In a commentary from 22 January, ‘India-Pakistan relations at a turning point’, former Pakistani ambassador Afzal Mahmood stressed an asymmetry of trouble spots. “It is hard to digest the Indian concern towards Balochistan, as the two do not have a common border from which infiltration is feared, neither has Balochistan a problem vis-à-vis religious fundamentalism which might pose a danger to India,” he wrote. “Therefore, this Indian concern is quite disturbing and it would be as surprising if Pakistan were to show concern for the Naxalite movement in AP, or a demand for freedom in Assam, Nagaland or Mizoram.” In comparing Balochistan to Nagaland and Mizoram, Mahmood implicitly accepts that there may be a problem in the former, but holds out the veiled threat of India’s vulnerabilities and Pakistan’s potential exploitation of them.
The concern over Indian interference in Balochistan was also addressed on the letters page, for instance in a missive carried by Nawa-i-Waqt on 29 January written by a Karachi reader. Titled ‘Jaswant Singh’s new ploy’, the writer saw the former foreign and defence minister’s peace mission to Pakistan as part of a larger plot: “The army operation in Balochistan and the ensuing chaos and India’s statements on the situation are enough evidence to wake us up. Jaswant Singh’s scheduled trip is part of the same conspiracy. It has just one purpose and that is to prove that India has a spiritual and religious link with Balochistan.” While the reader admitted to Pakistani army operations in the province (unlike the other articles surveyed), he too saw the province’s troubles as a means of extending Indian influence, leading ultimately to the dismemberment of Pakistan.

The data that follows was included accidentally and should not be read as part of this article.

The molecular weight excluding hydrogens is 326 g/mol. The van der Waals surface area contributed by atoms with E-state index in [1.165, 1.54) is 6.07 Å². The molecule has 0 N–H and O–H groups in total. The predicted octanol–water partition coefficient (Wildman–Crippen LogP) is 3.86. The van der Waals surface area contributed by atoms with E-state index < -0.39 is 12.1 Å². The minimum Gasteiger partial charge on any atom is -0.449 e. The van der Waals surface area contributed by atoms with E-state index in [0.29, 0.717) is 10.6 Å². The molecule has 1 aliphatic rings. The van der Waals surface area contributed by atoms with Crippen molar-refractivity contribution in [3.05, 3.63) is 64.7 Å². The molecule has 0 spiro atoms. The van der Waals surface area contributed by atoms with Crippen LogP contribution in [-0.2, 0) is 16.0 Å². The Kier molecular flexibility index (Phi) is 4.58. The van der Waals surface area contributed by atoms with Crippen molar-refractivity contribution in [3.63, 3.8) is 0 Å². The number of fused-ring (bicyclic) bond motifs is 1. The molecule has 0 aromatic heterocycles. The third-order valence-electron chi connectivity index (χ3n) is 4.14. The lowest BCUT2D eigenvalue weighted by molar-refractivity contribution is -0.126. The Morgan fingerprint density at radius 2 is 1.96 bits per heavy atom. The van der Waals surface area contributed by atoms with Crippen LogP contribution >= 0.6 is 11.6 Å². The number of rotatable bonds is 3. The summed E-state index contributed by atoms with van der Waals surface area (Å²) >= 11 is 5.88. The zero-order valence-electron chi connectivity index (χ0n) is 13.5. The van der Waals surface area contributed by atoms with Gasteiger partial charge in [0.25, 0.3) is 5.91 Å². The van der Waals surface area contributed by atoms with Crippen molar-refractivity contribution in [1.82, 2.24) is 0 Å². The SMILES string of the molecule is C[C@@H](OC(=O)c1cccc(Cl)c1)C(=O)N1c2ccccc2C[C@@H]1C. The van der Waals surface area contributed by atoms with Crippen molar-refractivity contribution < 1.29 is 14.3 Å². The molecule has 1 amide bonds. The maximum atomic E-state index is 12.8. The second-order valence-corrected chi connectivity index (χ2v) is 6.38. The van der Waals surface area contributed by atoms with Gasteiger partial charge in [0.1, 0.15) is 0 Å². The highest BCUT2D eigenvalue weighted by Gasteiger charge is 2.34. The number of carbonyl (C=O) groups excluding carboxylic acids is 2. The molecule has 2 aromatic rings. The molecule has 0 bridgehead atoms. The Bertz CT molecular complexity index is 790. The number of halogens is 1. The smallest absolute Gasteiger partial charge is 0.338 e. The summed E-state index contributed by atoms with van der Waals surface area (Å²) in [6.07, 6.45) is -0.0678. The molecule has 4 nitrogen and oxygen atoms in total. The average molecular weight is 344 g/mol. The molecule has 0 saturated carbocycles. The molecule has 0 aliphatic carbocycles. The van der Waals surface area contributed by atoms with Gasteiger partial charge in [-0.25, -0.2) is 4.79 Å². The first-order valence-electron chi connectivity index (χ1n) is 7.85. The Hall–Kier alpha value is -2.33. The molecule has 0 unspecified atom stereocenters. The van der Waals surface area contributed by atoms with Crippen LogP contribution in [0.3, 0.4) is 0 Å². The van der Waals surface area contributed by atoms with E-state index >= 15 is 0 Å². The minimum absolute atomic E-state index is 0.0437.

Chairman of the National Language Authority Fateh Mohammad Malik’s 12 February commentary, ‘India’s nefarious activities and the Balochistan situation’, further stressed Pakistan’s fears of the Akhand Bharat ideology of ‘greater India’. “Kashmir is India’s ‘atoot ang’ [unbreakable limb] and Balochistan is the unresolved agenda of the Partition,” Malik suggested. “This Indian logic is the result of the Western theory of calling an enemy a friend, and which has now been adopted by our leaders as well.” Malik went on to catalogue aspects of India’s interference, including: “Balochistan CM has disclosed that India has established 40 terrorist camps where the terrorists are given a monthly stipend of PKR 10,000 per month … to give impetus to the freedom movement in Balochistan.”
Malik also delved into history in an attempt to assert that Balochistan is an inalienable part of the country: “Whereas there were military interventions in Hyderabad, Junagarh and other estates, Balochistan opted for Pakistan through a clear democratic process.” The irony is obvious, in that the inalienability predicated by such a democratic process is now under threat precisely because of the lack of democracy. Yet in his conclusion, Malik was surprisingly candid: “It is true that we are responsible for the present situation in Balochistan and India is just making use of the bad situation, like it did with East Pakistan. The greatest sin of our rulers has been that they have never tried to better the economic and political conditions in Balochistan, despite repeated promises from them since the creation of Pakistan. The present-day situation demands that we make the dreams of the Pakistan Movement a reality and do not just continue pleasing India for the sake of the American goodwill.”